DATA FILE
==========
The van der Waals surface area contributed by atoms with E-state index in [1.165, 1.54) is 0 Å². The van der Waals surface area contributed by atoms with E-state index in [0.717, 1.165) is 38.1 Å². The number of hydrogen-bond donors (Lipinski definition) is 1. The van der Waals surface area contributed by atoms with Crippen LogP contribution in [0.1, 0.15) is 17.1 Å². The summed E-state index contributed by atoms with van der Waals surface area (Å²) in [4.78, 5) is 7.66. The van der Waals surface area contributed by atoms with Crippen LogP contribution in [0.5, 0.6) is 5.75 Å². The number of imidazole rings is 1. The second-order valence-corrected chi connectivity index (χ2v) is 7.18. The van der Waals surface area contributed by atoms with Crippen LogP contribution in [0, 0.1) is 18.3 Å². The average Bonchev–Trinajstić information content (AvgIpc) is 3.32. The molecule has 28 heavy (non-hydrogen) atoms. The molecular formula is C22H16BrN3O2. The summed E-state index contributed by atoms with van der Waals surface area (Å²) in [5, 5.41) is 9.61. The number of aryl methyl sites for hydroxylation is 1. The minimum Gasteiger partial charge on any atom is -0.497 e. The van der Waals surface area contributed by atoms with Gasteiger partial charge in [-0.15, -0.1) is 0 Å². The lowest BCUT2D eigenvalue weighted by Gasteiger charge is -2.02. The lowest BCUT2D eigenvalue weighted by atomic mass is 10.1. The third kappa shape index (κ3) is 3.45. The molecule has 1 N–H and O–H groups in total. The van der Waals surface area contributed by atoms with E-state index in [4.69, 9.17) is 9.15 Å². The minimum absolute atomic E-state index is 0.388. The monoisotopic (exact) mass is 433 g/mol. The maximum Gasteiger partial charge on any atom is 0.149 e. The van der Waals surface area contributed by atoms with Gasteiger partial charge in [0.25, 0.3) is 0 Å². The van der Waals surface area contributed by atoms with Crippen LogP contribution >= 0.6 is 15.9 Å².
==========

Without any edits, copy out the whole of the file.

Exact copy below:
The van der Waals surface area contributed by atoms with E-state index in [1.165, 1.54) is 0 Å². The van der Waals surface area contributed by atoms with E-state index in [0.717, 1.165) is 38.1 Å². The number of hydrogen-bond donors (Lipinski definition) is 1. The van der Waals surface area contributed by atoms with Crippen LogP contribution in [0.1, 0.15) is 17.1 Å². The summed E-state index contributed by atoms with van der Waals surface area (Å²) in [4.78, 5) is 7.66. The van der Waals surface area contributed by atoms with Crippen LogP contribution in [0.5, 0.6) is 5.75 Å². The number of imidazole rings is 1. The second-order valence-corrected chi connectivity index (χ2v) is 7.18. The van der Waals surface area contributed by atoms with Crippen LogP contribution in [0, 0.1) is 18.3 Å². The average Bonchev–Trinajstić information content (AvgIpc) is 3.32. The molecule has 28 heavy (non-hydrogen) atoms. The molecular formula is C22H16BrN3O2. The summed E-state index contributed by atoms with van der Waals surface area (Å²) in [5, 5.41) is 9.61. The number of aryl methyl sites for hydroxylation is 1. The minimum Gasteiger partial charge on any atom is -0.497 e. The van der Waals surface area contributed by atoms with Gasteiger partial charge in [-0.15, -0.1) is 0 Å². The lowest BCUT2D eigenvalue weighted by Gasteiger charge is -2.02. The lowest BCUT2D eigenvalue weighted by atomic mass is 10.1. The third kappa shape index (κ3) is 3.45. The molecule has 1 N–H and O–H groups in total. The van der Waals surface area contributed by atoms with E-state index in [4.69, 9.17) is 9.15 Å². The minimum absolute atomic E-state index is 0.388. The monoisotopic (exact) mass is 433 g/mol. The maximum Gasteiger partial charge on any atom is 0.149 e. The van der Waals surface area contributed by atoms with Gasteiger partial charge in [0.25, 0.3) is 0 Å². The van der Waals surface area contributed by atoms with Crippen LogP contribution >= 0.6 is 15.9 Å².